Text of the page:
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ASASSN-18ca: Discovery of A Probable Nova in M31

ATel #11275; J. Brimacombe (Coral Towers Observatory), P. Vallely, K. Z. Stanek, C. S. Kochanek, J. S. Brown, J. Shields, T. A. Thompson (Ohio State), B. J. Shappee (IfA-Hawaii), T. W.-S. Holoien (Carnegie Observatories), J. L. Prieto (Diego Portales; MAS), D. Bersier (LJMU), Subo Dong, S. Bose, Ping Chen (KIAA-PKU), M. Stritzinger, S. Holmbo (Aarhus)
on 8 Feb 2018; 10:05 UT
Distributed as an Instant Email Notice Novae
Credential Certification: David Bersier (dfb@astro.livjm.ac.uk)

Subjects: Optical, Nova, Transient

Referred to by ATel #: 11292

During the ongoing All Sky Automated Survey for SuperNovae (ASAS-SN or "Assassin"), using data from the quadruple 14-cm "Leavitt" telescope in Fort Davis, Texas, we discovered a new transient source, most likely a nova, in the nearby galaxy M31.

ASASSN-18ca (AT 2018pp) was discovered in images obtained on UT 2018-02-08.07 at g~16.5 mag. We do not detect (g>18.6) the object in images taken on UT 2018-02-06.12 and before. Images obtained on 2018-02-08 by J. Brimacombe confirm the discovery of the transient.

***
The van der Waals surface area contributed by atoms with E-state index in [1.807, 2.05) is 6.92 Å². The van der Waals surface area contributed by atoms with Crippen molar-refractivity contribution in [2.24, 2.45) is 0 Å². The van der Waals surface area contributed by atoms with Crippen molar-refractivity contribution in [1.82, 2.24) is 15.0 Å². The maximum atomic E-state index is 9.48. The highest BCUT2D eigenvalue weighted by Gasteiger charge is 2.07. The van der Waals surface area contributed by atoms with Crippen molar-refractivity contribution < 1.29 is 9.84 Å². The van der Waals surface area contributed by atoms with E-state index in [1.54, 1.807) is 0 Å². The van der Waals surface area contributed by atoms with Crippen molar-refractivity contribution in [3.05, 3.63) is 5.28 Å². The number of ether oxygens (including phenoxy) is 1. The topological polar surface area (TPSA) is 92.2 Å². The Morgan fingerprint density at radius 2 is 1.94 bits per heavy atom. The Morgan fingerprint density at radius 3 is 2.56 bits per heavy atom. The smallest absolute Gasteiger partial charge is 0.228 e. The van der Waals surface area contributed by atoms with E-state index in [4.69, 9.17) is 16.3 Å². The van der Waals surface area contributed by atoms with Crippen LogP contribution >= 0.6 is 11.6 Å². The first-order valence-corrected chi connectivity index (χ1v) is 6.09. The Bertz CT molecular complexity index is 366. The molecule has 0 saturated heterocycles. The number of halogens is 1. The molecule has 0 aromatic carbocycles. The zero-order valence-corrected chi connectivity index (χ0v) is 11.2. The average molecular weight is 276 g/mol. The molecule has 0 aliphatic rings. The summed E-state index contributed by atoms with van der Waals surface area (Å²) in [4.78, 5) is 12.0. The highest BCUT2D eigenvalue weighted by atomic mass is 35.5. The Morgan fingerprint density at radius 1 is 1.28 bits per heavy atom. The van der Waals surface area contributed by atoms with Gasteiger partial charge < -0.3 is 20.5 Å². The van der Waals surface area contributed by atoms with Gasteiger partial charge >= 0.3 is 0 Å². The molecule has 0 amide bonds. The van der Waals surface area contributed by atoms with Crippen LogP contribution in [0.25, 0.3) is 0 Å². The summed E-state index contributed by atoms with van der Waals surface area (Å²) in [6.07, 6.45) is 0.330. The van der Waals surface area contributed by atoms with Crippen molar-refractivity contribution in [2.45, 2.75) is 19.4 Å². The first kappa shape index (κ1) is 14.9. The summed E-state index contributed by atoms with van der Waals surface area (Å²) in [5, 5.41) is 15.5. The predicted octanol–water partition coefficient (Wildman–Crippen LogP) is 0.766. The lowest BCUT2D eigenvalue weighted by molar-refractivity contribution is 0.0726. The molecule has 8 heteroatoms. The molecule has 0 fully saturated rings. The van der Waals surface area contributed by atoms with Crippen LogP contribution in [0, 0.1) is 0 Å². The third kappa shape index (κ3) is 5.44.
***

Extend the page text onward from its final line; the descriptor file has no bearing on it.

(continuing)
The position of ASASSN-18ca is approximately 4543" South and 148" West from the center of M31 (d=784 kpc, Stanek & Garnavich 1998, ApJ, 503, L131), giving an absolute g-band magnitude of approximately -8.2 (m-M=24.5, A_g=0.205). Properties of the new source and photometry are summarized in the tables below:

 
Object       RA (J2000)     DEC (J2000)      Disc. UT Date   Disc. g mag  Approx. Abs. Mag   Offset from Host (")  
ASASSN-18ca  00:42:34.40   +40:44:26.02      2018-02-08.07       16.5           -8.2          4545 
 
Obs. UT Date      g mag  
2018-02-06.12	  >18.6 
2018-02-08.07	  16.5 

Follow-up observations are encouraged.

While we are participating in the TNS system to minimize potential confusion, ASAS-SN will continue using ASASSN-18xx transient names as our primary nomenclature (including supernovae, but also other classes of transients), and we encourage others to do the same. We prefer merging the names as ASASSN-18xx (AT 2018xyz) to preserve, rather than anonymize, the origin of the transient.

We would like to thank Las Cumbres Observatory and its staff for their continued support of ASAS-SN. ASAS-SN is funded in part by the Gordon and Betty Moore Foundation through grant GBMF5490 to the Ohio State University, NSF grant AST-1515927, the Mt. Cuba Astronomical Foundation, the Center for Cosmology and AstroParticle Physics (CCAPP) at OSU, the Chinese Academy of Sciences South America Center for Astronomy (CASSACA), and the Villum Fonden (Denmark). For more information about the ASAS-SN project, see the ASAS-SN Homepage and the list of all ASAS-SN transients